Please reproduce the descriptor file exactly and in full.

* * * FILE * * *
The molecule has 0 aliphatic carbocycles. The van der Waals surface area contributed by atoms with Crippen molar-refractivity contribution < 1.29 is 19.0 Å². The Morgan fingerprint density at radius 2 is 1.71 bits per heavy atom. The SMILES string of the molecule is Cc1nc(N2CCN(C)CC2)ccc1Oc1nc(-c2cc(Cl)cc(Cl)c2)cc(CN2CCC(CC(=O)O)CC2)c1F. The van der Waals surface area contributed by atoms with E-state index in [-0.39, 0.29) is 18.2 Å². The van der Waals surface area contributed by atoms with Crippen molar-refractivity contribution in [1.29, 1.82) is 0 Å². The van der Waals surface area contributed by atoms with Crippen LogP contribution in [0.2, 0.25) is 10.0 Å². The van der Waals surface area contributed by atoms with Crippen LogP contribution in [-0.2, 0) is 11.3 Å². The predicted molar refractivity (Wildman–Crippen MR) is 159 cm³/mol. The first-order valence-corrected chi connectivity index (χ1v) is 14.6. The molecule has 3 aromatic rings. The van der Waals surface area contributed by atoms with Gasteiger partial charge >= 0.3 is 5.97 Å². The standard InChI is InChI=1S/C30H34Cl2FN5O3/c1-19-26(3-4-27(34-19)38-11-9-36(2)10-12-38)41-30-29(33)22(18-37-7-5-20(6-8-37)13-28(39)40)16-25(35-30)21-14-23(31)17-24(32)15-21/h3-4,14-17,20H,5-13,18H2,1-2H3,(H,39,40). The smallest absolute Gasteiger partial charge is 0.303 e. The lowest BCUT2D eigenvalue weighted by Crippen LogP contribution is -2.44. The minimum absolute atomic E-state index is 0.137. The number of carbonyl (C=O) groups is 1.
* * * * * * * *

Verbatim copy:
The molecule has 0 aliphatic carbocycles. The van der Waals surface area contributed by atoms with Crippen molar-refractivity contribution < 1.29 is 19.0 Å². The Morgan fingerprint density at radius 2 is 1.71 bits per heavy atom. The SMILES string of the molecule is Cc1nc(N2CCN(C)CC2)ccc1Oc1nc(-c2cc(Cl)cc(Cl)c2)cc(CN2CCC(CC(=O)O)CC2)c1F. The van der Waals surface area contributed by atoms with E-state index in [-0.39, 0.29) is 18.2 Å². The van der Waals surface area contributed by atoms with Crippen molar-refractivity contribution in [1.29, 1.82) is 0 Å². The van der Waals surface area contributed by atoms with Crippen LogP contribution in [0.2, 0.25) is 10.0 Å². The van der Waals surface area contributed by atoms with Crippen LogP contribution in [-0.2, 0) is 11.3 Å². The predicted molar refractivity (Wildman–Crippen MR) is 159 cm³/mol. The first-order valence-corrected chi connectivity index (χ1v) is 14.6. The molecule has 3 aromatic rings. The van der Waals surface area contributed by atoms with Gasteiger partial charge >= 0.3 is 5.97 Å². The standard InChI is InChI=1S/C30H34Cl2FN5O3/c1-19-26(3-4-27(34-19)38-11-9-36(2)10-12-38)41-30-29(33)22(18-37-7-5-20(6-8-37)13-28(39)40)16-25(35-30)21-14-23(31)17-24(32)15-21/h3-4,14-17,20H,5-13,18H2,1-2H3,(H,39,40). The smallest absolute Gasteiger partial charge is 0.303 e. The lowest BCUT2D eigenvalue weighted by Crippen LogP contribution is -2.44. The minimum absolute atomic E-state index is 0.137. The number of carbonyl (C=O) groups is 1.